Wales has always been a wonderful destination for travelling and sightseeing. Recently, it has been voted as the most popular country across the world by Rough Guides. What does this mean to Cardiff? Find it out from the news below.
Two of the best known cultural venues in Cardiff are facing a severe budget cut plan proposed by the Council. They say they can no longer afford to subsidize the New Theatre and St David’s Hall, but many people disagree with the measure. An online petition has already reached more than 3.000 signatures in order to stop the plan. Lucas Goetz has gone out to find out more.
The first baby group will be launched at Cardiff prison this month. This project is supported by Pact Cymru, a charity that provides services for young prisoners’ families. It has received almost one million pounds from the Big Lottery Fund to expand its operations through prisons in Wales. Arthur Han has talked to Joanne Mulcahy, Manager of Pact Cymru Project, to know about the importance of this programme.
Cardiff University’s International Journalism Team has launched CardiffNewsPlus. This online media will be broadcasting news based in Cardiff with an international perspective. You can see our stories in this site or by following us on Twitter: @CardiffNewsPlus.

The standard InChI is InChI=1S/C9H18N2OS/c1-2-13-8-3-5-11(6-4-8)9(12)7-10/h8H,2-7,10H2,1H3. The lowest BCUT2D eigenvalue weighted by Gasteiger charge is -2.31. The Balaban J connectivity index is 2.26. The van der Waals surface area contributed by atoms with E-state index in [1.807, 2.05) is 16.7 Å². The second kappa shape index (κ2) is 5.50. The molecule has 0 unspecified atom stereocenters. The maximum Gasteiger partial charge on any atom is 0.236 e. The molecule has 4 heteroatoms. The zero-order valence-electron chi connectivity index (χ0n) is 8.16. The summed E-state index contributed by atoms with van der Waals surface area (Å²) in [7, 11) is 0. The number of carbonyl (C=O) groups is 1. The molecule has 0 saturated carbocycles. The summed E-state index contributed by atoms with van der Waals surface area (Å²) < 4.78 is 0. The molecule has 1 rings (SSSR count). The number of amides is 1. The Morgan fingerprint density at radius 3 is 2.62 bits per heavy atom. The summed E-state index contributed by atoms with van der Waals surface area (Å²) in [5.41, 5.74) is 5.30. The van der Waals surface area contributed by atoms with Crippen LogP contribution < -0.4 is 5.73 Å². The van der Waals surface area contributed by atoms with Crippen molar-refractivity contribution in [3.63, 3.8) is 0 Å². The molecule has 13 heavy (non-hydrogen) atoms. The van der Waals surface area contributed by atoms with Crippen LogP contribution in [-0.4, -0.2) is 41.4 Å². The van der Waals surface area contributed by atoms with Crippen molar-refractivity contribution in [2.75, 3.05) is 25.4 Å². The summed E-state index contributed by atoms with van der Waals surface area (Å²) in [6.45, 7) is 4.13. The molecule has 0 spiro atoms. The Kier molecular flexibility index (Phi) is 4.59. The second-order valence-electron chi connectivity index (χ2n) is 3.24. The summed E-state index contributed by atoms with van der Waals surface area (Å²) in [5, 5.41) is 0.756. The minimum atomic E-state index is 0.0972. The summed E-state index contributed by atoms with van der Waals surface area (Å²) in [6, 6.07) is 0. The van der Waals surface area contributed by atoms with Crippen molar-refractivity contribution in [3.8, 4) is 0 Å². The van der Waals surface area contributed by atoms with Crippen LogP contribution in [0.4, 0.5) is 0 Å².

Lou Lou’s Vintage Fair, voted one of the best in the UK, took place in Cardiff City Hall on Sunday.
Founded in 2009, it attracts store owners and traders from different places around the country.
The organisers say they love Cardiff for its diversity and rising numbers of vintage savvy shoppers.
Lou Lou Glover, the organiser of the fair, says the idea was born in 2009 to promote her shop in Sheffield.
The fair currently visits 45 cities nationwide.
Over 1,500 visitors had a chance to see clothing, homewears and other memorabilia from £1.
Their next visit to Cardiff is planned in March.
The British leading large-scale contemporary circus company has returned to its home in Adamsdown. Born in Adamsdown in 1986, NoFit State Circus has been touring the world for almost 30 years. Their new permanent home is called Four Elms and it is a refurbished 18-century church. Circus-lovers in the community have now a new place to improve skills and the company. For Lynn Carroll, the community programme and agency manager of the company, the place offers them great opportunities. Fan Wang has talked to her.
Christmas vacation has finished, but the recycling work of Christmas waste in Cardiff is still going on.
Cardiff Council encourages citizens to reduce and recycle their trees, cards, wrapping paper and so on.You can take your waste to Household Waste Recycling Centre(HWRC), where it will be turned into nutritious compost.
Bob O’Brien, the HWRC coordinate supervisor, talks about how they deal with the Christmas waste people bring to HWRC as well as his suggestions to manufacturers on how to be more environmental-friendly in producing Christmas goods. Besides, Cardiff citizens like Jeff White, who brought his daughter’s Christmas tree to the HWRC on the Wedal Road and Andrew Miller, who brings her household waste to HWRC regularly also share their experience on Christmas waste.